The Frilled Shark has a lifespan of around 25 years. They are found in deep-sea waters and can grow up to 6 feet in length. Frilled Sharks have a unique appearance, with long, frilled gill slits and needle-like teeth. They are considered rare and are not often seen by humans.
The Whale Shark lives for about 100 years! They can grow up to a massive 40 feet, making them the biggest fish in the ocean. But don’t let their size fool you; these gentle giants mostly snack on plankton. Sadly, they’re in danger from overfishing because their fins are highly sought after.
Basking Sharks are majestic creatures with a lifespan of approximately 50 years and reaching lengths of up to 33 feet. As filter feeders, they gracefully swim with their mouths agape, indulging in a feast of planktonic organisms. These magnificent giants can be found in temperate waters across the globe, adding to the allure of our vast oceans.
The Common Thresher Shark possesses a lifespan ranging from 19 to 50 years. It is characterized by a distinct tail, which it utilizes to immobilize its prey. Found in tropical and temperate waters, these sharks can reach lengths of up to 20 feet. Their diet mainly consists of fish and squid, rendering them significant predators within the ocean’s intricate food chain.
Which Shark Has the Longest Lifespan?
The shark with the longest lifespan is the Greenland shark, which is a cold-water species found in the North Atlantic and Arctic Oceans. This species is known for having an incredibly long lifespan, estimated to be between 250 and 500 years. This makes the Greenland shark the vertebrate species with the longest known lifespan, surpassing other long-living species such as the bowhead whale and the tortoise.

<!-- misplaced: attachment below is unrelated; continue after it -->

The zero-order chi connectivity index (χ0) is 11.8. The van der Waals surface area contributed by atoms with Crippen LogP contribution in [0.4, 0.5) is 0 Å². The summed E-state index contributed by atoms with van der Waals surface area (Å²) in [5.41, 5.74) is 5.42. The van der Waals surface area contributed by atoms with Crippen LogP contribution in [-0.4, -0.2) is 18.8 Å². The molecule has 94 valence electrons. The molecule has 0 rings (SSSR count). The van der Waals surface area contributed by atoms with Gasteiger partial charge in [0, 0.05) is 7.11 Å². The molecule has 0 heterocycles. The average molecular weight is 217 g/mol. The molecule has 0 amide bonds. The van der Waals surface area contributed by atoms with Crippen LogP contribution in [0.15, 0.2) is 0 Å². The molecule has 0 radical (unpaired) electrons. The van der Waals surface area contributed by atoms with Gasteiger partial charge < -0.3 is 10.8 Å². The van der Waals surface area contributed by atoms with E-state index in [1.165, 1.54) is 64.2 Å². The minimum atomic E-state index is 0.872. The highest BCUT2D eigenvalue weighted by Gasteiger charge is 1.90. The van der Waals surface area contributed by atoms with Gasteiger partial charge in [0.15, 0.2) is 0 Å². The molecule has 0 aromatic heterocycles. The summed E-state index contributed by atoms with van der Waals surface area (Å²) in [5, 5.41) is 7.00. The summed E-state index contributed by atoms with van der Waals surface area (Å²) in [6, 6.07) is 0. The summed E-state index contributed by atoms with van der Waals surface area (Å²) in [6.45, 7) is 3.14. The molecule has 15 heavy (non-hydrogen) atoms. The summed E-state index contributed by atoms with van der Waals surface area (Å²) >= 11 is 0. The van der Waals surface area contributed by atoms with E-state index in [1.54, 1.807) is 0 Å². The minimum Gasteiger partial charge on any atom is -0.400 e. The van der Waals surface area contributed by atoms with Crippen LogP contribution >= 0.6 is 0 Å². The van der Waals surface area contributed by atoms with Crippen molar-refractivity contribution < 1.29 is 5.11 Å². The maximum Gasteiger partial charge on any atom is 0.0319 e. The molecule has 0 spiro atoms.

One of the reasons for the Greenland shark’s longevity is its slow growth rate, which is believed to be linked to its low metabolism. This species grows only a few centimeters per year and can take up to 150 years to reach sexual maturity.
Additionally, the Greenland shark’s adaptation to cold and deep waters may have also contributed to its long lifespan, as these conditions may reduce the metabolic rate and slow down the aging process.
Despite its impressive lifespan, the Greenland shark is still poorly studied, and much remains unknown about this species. Nevertheless, recent research has shed light on some interesting aspects of its biology. For example, scientists have found that the Greenland shark has a high concentration of trimethylamine oxide (TMAO) in its tissues, which may act as a natural antifreeze and allow the species to survive in sub-zero temperatures.
Now you have detailed information on the lifespan of various sharks, including all the factors that influence it. While some types of sharks may have longer lifespans than others, all species face threats from environmental damage and human activities such as overfishing and habitat destruction.
To ensure the long-term survival of these ancient creatures, we must protect their ocean habitats and reduce our impact on them. Taking action now can help ensure a future where sharks continue to thrive in our oceans.